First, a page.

A parent’s guide to fussy eating


A parent’s guide to fussy eating

By Jane Clarke

October 20, 2016

How fascinating to see new research hitting the headlines this week, which suggests that fussy eating in young children is heavily influenced by their genes. It’s no wonder that the findings, first published in the Journal of Child Psychology and Psychiatry, were so widely reported. I see many frustrated parents who often feel guilty, horribly judged or responsible if their child is hard to feed. So it’s good to be able to provide reassurance that, as with so many things, there is a combination of factors that comes into play.

Until I became a mum, I hadn’t realised how emotionally wearing mealtimes could be. So often we start with the best intentions but a refusal to eat can be the straw that breaks the camel’s back, with frustration on everyone’s part. While genes play a large part in fussy eating and an unwillingness to try new foods, the researchers also found that the home environment is important and that parents can positively influence their child’s eating behaviours. I’ve worked with many families in my practice and seen that just a few changes to how we prepare, present and act around meals can make a big difference. Why not try some of these ideas?

  • Sit down to eat with your child as much as possible – the more you eat together, the more likely it is that your child will want take part.
  • With young ones, tap into any stories involving food and maybe try foods that the characters like to eat.
  • Check that the reason they’re not hungry at mealtimes is because they’re snacking or filling up with fizzy drinks.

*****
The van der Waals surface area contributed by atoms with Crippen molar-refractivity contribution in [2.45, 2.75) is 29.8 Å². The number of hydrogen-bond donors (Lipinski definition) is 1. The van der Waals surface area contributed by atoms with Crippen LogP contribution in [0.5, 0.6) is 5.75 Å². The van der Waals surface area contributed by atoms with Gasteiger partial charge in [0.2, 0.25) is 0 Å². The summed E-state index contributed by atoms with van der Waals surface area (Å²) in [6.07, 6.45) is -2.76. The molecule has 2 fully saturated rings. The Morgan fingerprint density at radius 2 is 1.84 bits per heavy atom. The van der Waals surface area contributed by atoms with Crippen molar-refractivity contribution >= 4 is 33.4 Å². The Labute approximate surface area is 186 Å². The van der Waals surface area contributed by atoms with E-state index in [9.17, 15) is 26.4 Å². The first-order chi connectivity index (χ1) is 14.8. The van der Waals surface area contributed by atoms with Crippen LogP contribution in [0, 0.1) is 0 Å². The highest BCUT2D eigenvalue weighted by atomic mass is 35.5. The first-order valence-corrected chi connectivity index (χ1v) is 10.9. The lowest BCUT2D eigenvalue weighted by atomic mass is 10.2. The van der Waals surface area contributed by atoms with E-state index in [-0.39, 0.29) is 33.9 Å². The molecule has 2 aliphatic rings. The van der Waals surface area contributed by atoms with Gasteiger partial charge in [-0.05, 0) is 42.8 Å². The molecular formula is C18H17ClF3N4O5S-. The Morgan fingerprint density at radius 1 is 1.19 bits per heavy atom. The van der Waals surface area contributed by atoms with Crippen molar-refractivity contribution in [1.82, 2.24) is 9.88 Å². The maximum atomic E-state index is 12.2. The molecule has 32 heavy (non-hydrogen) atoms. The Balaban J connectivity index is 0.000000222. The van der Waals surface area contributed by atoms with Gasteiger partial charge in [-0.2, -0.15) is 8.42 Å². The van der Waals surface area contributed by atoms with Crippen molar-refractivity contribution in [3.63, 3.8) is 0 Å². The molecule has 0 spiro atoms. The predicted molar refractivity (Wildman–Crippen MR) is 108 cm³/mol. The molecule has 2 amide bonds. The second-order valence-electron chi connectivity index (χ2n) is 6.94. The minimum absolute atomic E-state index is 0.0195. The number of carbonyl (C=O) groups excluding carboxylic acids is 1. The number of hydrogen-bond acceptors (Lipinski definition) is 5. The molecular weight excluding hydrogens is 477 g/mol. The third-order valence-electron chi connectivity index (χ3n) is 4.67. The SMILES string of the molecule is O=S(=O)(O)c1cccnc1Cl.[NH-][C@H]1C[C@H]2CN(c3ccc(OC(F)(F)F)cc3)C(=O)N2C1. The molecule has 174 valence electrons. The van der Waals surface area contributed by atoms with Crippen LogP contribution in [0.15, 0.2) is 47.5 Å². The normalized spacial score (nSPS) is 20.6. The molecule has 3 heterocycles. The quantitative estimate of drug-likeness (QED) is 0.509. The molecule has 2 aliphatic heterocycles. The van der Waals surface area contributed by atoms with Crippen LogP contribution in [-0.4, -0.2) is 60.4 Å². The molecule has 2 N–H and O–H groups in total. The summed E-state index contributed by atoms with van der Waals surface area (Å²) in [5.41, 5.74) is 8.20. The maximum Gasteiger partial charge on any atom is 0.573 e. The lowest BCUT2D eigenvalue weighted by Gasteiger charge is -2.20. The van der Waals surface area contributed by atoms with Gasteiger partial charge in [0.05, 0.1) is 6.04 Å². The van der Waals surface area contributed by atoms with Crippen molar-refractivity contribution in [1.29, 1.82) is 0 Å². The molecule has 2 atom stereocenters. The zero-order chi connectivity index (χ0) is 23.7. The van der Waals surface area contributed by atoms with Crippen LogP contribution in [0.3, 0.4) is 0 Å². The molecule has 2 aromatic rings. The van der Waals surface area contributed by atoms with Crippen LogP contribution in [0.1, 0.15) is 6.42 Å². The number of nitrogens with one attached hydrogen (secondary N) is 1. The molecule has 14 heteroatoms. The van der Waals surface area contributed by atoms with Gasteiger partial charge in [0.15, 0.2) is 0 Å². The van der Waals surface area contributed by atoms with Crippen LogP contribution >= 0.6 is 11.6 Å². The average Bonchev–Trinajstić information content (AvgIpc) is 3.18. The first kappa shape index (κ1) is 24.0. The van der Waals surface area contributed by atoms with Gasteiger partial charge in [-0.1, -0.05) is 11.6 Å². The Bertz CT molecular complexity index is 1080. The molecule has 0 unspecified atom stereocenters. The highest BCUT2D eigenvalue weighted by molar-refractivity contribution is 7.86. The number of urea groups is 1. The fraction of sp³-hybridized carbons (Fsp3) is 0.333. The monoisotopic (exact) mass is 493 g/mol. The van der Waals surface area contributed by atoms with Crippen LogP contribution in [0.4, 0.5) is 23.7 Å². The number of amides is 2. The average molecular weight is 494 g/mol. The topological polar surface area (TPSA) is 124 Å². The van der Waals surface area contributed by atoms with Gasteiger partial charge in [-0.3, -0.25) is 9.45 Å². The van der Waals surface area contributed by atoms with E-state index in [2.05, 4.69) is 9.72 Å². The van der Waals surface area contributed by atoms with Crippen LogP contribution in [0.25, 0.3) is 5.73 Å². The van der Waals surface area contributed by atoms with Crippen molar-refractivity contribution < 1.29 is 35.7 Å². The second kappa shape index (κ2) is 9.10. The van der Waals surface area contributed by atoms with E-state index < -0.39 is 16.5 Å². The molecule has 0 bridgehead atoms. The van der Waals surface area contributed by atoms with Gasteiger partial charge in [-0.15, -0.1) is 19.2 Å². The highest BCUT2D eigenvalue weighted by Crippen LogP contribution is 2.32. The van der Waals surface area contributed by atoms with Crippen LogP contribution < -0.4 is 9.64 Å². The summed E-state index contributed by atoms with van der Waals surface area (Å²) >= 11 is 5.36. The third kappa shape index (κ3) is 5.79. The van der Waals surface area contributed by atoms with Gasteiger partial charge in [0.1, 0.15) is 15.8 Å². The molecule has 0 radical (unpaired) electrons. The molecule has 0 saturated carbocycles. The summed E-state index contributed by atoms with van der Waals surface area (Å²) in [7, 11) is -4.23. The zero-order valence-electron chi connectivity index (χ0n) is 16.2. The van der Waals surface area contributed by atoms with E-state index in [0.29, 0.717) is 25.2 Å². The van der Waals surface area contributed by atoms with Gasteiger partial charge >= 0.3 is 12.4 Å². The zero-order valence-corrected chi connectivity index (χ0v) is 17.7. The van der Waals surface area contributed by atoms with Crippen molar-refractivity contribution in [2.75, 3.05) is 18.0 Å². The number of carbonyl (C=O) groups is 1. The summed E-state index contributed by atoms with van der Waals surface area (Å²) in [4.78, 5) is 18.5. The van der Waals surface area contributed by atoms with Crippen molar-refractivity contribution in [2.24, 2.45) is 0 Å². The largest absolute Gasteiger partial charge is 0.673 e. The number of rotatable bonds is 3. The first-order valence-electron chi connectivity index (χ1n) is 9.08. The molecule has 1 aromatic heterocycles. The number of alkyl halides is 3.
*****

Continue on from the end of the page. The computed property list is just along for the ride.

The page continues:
• Try each new food 8-10 times, leaving days in between, before you give up on it.
  • Whizz up fruit smoothies and let your child be involved in choosing the ingredients that go into the blender. A curly straw works wonders, too!
  • Take your child shopping when it’s not too busy and you can spend time talking about the foods you’re putting in your trolley. Let them unpack the bags and put the foods away in the right place.
  • Try to cook together and taste things as you go along. Expecting fussy eaters to eat foods that just land on the plate with no story seldom works.

Eating for baby – and you

It was my joy to appear at Babyfest '16 hosted by Mumsnet, talking about pre- and post-natal nutrition with Kiddicare and answering questions from parents. To find out my thoughts on vitamin supplements for mums-to-be, what to eat if you’re breastfeeding and keeping your energy up as a new mum, read the interview here.


Nourish by Jane Clarke Banana Ice Cream


Healthy foods for kids

Instant Banana Ice Cream or Power Pack Cereal Bars anyone? My website is full of delicious, nutritious recipes that kids and grown-ups will love to eat together. I’d love to know your favourites, as well as the tips you use with fussy eaters, young and old! Please leave a comment below, get in touch by emailing champions@nourishbyjaneclarke.com or talk to me on social media.


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